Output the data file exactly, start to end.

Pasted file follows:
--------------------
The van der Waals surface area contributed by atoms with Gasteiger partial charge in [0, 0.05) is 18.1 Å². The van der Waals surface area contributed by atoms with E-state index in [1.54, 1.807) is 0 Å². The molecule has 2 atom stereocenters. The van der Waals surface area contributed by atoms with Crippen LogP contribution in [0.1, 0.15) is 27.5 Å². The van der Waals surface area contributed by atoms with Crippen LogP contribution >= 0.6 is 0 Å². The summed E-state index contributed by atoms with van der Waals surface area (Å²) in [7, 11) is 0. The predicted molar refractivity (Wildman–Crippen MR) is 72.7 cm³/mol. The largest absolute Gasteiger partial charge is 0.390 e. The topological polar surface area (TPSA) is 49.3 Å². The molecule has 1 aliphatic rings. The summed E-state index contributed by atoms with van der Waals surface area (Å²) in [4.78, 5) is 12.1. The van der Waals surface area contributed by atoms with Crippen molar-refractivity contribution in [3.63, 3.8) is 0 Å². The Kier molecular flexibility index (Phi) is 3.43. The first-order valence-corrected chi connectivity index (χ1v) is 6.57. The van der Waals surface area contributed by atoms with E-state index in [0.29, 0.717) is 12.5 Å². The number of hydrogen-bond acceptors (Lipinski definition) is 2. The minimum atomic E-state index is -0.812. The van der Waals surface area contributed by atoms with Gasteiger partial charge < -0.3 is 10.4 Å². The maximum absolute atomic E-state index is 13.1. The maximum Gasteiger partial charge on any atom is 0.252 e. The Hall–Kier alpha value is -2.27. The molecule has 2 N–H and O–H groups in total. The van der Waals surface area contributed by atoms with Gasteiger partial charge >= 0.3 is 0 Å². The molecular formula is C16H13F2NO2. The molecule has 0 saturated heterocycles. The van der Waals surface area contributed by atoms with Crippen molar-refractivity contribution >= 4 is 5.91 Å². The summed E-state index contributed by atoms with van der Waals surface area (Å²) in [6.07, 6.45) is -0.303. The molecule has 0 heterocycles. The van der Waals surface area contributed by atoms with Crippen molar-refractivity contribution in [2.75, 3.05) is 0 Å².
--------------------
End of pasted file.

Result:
The van der Waals surface area contributed by atoms with Gasteiger partial charge in [0, 0.05) is 18.1 Å². The van der Waals surface area contributed by atoms with E-state index in [1.54, 1.807) is 0 Å². The molecule has 2 atom stereocenters. The van der Waals surface area contributed by atoms with Crippen LogP contribution in [0.1, 0.15) is 27.5 Å². The van der Waals surface area contributed by atoms with Crippen LogP contribution >= 0.6 is 0 Å². The summed E-state index contributed by atoms with van der Waals surface area (Å²) in [7, 11) is 0. The predicted molar refractivity (Wildman–Crippen MR) is 72.7 cm³/mol. The largest absolute Gasteiger partial charge is 0.390 e. The topological polar surface area (TPSA) is 49.3 Å². The molecule has 1 aliphatic rings. The summed E-state index contributed by atoms with van der Waals surface area (Å²) in [4.78, 5) is 12.1. The van der Waals surface area contributed by atoms with Crippen molar-refractivity contribution in [3.63, 3.8) is 0 Å². The Kier molecular flexibility index (Phi) is 3.43. The first-order valence-corrected chi connectivity index (χ1v) is 6.57. The van der Waals surface area contributed by atoms with E-state index in [0.29, 0.717) is 12.5 Å². The number of hydrogen-bond acceptors (Lipinski definition) is 2. The minimum atomic E-state index is -0.812. The van der Waals surface area contributed by atoms with Gasteiger partial charge < -0.3 is 10.4 Å². The maximum absolute atomic E-state index is 13.1. The maximum Gasteiger partial charge on any atom is 0.252 e. The Hall–Kier alpha value is -2.27. The molecule has 2 N–H and O–H groups in total. The van der Waals surface area contributed by atoms with Gasteiger partial charge >= 0.3 is 0 Å². The molecular formula is C16H13F2NO2. The molecule has 0 saturated heterocycles. The van der Waals surface area contributed by atoms with Crippen molar-refractivity contribution >= 4 is 5.91 Å². The summed E-state index contributed by atoms with van der Waals surface area (Å²) in [6.07, 6.45) is -0.303. The molecule has 0 heterocycles. The van der Waals surface area contributed by atoms with Crippen molar-refractivity contribution in [2.75, 3.05) is 0 Å².